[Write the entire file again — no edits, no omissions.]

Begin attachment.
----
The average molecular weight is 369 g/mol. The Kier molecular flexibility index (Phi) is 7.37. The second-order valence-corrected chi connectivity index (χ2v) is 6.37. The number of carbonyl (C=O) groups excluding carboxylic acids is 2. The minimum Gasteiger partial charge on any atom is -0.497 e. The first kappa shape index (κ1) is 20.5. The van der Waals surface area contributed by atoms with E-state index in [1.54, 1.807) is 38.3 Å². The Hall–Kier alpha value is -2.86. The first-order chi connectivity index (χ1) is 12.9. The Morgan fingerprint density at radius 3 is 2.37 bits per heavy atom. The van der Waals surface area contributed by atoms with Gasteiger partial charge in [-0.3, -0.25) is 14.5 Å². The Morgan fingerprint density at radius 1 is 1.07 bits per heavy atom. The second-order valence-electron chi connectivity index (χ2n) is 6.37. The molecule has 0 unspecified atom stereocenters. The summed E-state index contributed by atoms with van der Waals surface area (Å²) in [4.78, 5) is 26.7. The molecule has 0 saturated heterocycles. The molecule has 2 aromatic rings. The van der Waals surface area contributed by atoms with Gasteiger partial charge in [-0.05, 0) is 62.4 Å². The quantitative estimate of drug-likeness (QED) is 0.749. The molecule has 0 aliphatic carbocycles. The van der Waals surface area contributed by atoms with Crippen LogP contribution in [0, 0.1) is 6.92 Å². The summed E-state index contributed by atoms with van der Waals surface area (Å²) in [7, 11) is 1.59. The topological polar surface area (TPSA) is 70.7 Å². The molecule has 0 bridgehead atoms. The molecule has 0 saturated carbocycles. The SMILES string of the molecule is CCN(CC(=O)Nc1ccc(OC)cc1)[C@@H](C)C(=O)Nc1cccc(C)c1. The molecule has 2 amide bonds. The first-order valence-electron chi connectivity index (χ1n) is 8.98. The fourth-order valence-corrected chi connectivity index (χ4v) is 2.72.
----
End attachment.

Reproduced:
The average molecular weight is 369 g/mol. The Kier molecular flexibility index (Phi) is 7.37. The second-order valence-corrected chi connectivity index (χ2v) is 6.37. The number of carbonyl (C=O) groups excluding carboxylic acids is 2. The minimum Gasteiger partial charge on any atom is -0.497 e. The first kappa shape index (κ1) is 20.5. The van der Waals surface area contributed by atoms with E-state index in [1.54, 1.807) is 38.3 Å². The Hall–Kier alpha value is -2.86. The first-order chi connectivity index (χ1) is 12.9. The Morgan fingerprint density at radius 3 is 2.37 bits per heavy atom. The van der Waals surface area contributed by atoms with Gasteiger partial charge in [-0.3, -0.25) is 14.5 Å². The Morgan fingerprint density at radius 1 is 1.07 bits per heavy atom. The second-order valence-electron chi connectivity index (χ2n) is 6.37. The molecule has 0 unspecified atom stereocenters. The summed E-state index contributed by atoms with van der Waals surface area (Å²) in [4.78, 5) is 26.7. The molecule has 0 saturated heterocycles. The molecule has 2 aromatic rings. The van der Waals surface area contributed by atoms with Gasteiger partial charge in [-0.05, 0) is 62.4 Å². The quantitative estimate of drug-likeness (QED) is 0.749. The molecule has 0 aliphatic carbocycles. The van der Waals surface area contributed by atoms with Crippen LogP contribution in [0, 0.1) is 6.92 Å². The summed E-state index contributed by atoms with van der Waals surface area (Å²) in [7, 11) is 1.59. The topological polar surface area (TPSA) is 70.7 Å². The molecule has 0 bridgehead atoms. The molecule has 0 saturated carbocycles. The SMILES string of the molecule is CCN(CC(=O)Nc1ccc(OC)cc1)[C@@H](C)C(=O)Nc1cccc(C)c1. The molecule has 2 amide bonds. The first-order valence-electron chi connectivity index (χ1n) is 8.98. The fourth-order valence-corrected chi connectivity index (χ4v) is 2.72.